Birds that nest in a birdhouse belong to species that usually create holes in dead trees or use existing hollow spaces in nature. These birds include woodpeckers, owls, chickadees, bluebirds, kestrels and nuthatches. Birds have different preferences regarding the size and the location of the birdhouse, so tailor your birdhouse to the type of bird you want to attract. Placing the birdhouse outside just before the nesting season in your area also increases chances of your birdhouse being occupied.
- Skill level:
- Moderately Easy
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Build or purchase a birdhouse without a perch and is not brightly coloured. Natural cavities have no perches and they only encourage exotic species such as English sparrows and European starlings to dominate the birdhouse. Birds don't find newly painted birdhouses attractive and prefer weathered paint or plain wooden surface. The birdhouse should have ventilation holes just beneath the roof. Match the birdhouse measurements to the preferences of the bird species you want to attract. For example, the barn owl likes its birdhouse to measure 22 inches wide and 18 inches tall, while the Carolina chickadee only needs a space that measures 4-inches wide and 8-inches tall.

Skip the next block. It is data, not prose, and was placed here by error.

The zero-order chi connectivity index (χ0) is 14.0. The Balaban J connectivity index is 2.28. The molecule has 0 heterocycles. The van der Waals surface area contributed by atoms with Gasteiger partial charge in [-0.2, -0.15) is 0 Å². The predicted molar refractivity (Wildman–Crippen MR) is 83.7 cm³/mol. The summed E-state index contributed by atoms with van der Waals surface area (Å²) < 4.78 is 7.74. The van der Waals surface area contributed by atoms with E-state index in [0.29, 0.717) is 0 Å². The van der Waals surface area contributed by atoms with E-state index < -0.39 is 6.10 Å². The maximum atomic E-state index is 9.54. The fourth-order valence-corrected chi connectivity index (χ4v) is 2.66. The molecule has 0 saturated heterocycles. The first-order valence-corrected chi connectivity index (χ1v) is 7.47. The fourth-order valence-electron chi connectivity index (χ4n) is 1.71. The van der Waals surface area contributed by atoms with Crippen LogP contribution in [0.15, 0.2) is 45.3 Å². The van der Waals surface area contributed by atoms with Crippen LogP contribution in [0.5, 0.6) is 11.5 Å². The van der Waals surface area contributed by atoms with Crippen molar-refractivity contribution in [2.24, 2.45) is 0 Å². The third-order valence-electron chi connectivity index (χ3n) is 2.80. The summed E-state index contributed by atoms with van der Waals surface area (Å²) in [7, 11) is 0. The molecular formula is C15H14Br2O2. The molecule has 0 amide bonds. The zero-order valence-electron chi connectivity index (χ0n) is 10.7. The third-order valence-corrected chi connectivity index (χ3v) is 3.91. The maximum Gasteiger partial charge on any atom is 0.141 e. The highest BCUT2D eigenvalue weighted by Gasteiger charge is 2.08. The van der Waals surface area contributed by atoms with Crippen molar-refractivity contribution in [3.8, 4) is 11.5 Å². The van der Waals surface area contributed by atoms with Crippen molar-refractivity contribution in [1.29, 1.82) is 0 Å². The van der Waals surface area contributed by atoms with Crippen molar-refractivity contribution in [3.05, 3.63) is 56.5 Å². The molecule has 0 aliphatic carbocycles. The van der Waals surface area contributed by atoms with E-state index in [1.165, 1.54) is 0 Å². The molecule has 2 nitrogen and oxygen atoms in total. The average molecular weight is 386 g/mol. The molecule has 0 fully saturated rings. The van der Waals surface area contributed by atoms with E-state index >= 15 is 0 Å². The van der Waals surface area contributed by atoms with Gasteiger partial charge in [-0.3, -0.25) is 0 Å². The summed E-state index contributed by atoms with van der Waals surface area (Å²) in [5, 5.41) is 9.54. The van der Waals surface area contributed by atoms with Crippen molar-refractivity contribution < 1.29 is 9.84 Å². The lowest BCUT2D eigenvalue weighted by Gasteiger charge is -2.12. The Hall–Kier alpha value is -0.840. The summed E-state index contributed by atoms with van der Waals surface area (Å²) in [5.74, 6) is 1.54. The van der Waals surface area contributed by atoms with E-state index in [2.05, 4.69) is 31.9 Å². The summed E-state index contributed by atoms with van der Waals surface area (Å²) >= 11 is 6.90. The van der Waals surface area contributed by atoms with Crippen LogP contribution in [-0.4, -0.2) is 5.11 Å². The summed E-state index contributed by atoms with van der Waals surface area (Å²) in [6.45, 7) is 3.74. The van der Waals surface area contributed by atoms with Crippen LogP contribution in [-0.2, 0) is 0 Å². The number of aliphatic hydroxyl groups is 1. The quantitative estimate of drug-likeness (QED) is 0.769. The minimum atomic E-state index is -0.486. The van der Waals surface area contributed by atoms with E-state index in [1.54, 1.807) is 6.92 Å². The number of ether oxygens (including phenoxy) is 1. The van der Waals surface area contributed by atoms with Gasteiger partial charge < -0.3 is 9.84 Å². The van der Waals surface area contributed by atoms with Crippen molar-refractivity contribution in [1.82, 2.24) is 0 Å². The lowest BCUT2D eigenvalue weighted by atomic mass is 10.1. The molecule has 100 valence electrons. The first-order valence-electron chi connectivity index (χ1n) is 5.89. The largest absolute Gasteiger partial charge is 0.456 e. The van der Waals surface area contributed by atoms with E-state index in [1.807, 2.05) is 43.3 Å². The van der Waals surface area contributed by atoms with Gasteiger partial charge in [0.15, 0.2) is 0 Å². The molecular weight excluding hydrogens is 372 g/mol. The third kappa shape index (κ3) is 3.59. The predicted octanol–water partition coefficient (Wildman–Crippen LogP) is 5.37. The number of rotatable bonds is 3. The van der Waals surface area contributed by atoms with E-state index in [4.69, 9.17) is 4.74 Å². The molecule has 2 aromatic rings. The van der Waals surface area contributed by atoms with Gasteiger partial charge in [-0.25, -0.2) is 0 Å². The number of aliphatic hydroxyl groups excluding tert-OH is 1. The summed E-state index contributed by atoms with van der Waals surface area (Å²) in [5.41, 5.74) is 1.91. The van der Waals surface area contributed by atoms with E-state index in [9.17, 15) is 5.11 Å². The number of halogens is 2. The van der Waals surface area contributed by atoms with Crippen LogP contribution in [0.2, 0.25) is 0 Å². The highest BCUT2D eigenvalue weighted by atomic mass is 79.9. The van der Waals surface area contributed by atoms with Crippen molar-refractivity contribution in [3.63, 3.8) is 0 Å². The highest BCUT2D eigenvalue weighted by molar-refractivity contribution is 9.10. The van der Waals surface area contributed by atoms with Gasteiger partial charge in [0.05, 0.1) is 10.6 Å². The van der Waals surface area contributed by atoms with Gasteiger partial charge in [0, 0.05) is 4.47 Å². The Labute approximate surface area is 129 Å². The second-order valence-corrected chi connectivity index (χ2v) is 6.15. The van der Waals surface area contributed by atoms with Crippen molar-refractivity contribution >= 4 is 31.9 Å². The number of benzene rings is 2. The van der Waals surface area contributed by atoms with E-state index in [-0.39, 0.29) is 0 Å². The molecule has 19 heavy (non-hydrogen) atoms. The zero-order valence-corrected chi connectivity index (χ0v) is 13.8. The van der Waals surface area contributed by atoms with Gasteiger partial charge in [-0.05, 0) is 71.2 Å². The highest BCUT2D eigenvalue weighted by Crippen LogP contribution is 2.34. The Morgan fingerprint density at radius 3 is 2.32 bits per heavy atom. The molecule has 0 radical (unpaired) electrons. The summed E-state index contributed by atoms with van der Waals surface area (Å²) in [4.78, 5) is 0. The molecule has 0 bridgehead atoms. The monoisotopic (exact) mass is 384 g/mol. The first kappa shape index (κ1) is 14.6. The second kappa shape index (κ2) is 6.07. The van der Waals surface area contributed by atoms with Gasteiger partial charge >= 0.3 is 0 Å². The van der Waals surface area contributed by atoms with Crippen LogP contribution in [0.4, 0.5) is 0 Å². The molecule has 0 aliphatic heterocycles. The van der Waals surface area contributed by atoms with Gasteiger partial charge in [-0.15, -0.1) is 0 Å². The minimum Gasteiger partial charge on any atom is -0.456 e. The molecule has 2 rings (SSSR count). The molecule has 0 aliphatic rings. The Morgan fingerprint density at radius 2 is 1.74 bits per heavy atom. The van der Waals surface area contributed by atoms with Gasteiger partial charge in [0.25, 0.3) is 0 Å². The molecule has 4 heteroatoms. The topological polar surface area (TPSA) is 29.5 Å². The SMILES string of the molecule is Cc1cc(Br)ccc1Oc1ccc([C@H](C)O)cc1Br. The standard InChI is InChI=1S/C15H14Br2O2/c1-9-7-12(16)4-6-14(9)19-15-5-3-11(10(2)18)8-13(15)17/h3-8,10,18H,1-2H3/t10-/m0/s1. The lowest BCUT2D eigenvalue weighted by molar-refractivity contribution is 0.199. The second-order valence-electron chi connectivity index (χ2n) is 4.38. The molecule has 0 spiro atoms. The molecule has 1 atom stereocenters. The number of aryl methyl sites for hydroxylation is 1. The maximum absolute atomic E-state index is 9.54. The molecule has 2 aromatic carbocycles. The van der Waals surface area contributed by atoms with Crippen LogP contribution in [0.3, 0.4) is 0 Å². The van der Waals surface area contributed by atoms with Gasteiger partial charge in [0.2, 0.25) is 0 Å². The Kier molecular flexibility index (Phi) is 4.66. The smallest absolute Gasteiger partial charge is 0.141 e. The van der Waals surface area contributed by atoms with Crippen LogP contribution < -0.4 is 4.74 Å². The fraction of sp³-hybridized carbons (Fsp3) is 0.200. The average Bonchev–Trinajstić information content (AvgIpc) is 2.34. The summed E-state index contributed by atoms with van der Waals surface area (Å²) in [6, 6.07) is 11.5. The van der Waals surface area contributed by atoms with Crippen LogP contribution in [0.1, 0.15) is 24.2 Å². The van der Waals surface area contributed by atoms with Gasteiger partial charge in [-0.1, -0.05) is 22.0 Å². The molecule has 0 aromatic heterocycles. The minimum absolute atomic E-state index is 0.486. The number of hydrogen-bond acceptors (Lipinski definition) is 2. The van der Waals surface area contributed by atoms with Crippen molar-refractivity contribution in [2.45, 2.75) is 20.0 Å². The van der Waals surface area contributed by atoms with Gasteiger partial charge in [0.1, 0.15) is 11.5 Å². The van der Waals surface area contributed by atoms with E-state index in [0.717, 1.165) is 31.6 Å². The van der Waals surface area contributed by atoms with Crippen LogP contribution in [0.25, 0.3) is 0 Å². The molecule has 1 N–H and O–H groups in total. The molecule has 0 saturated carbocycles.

Place the birdhouse on a building, a tree or a wooden or metal post. Attach it to a surface located away from tree limbs to reduce access by snakes and other nest predators. Also add a baffle, which is a sheet of metal or plastic that fits around the pole of the birdhouse, preventing animals from climbing up. The height of the birdhouse should match the bird's preferences.
Place the birdhouse at least 100 feet away from any other birdhouse or bird feeder because birds tend to be territorial during the breeding season. They will not nest in crowded places.
Clean the birdhouse right before the nesting season begins in your area. If other birds have stayed in the birdhouse before, remove all their nesting materials because birds generally don't like living where other birds have lived. Many birds return to the same local area and sometimes to the same birdhouse after migration, but they also like a clean cavity.
Tips and warnings
- Provide a bird feeder or a bird bath to make the area more attractive to birds.
- Use untreated wood with no paint or stain in the interior surfaces because birdhouses made of artificial materials can kill young birds during hot summers, according to Bluebonnet Master Gardener Association.
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- University of Florida IFAS Extension: Landscaping Backyards for Wildlife
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- NC State University: Attracting Songbirds
- Bluebonnet Master Gardener Association: The Blooming News
- The Cornell Lab of Ornithology: Frequently Asked Questions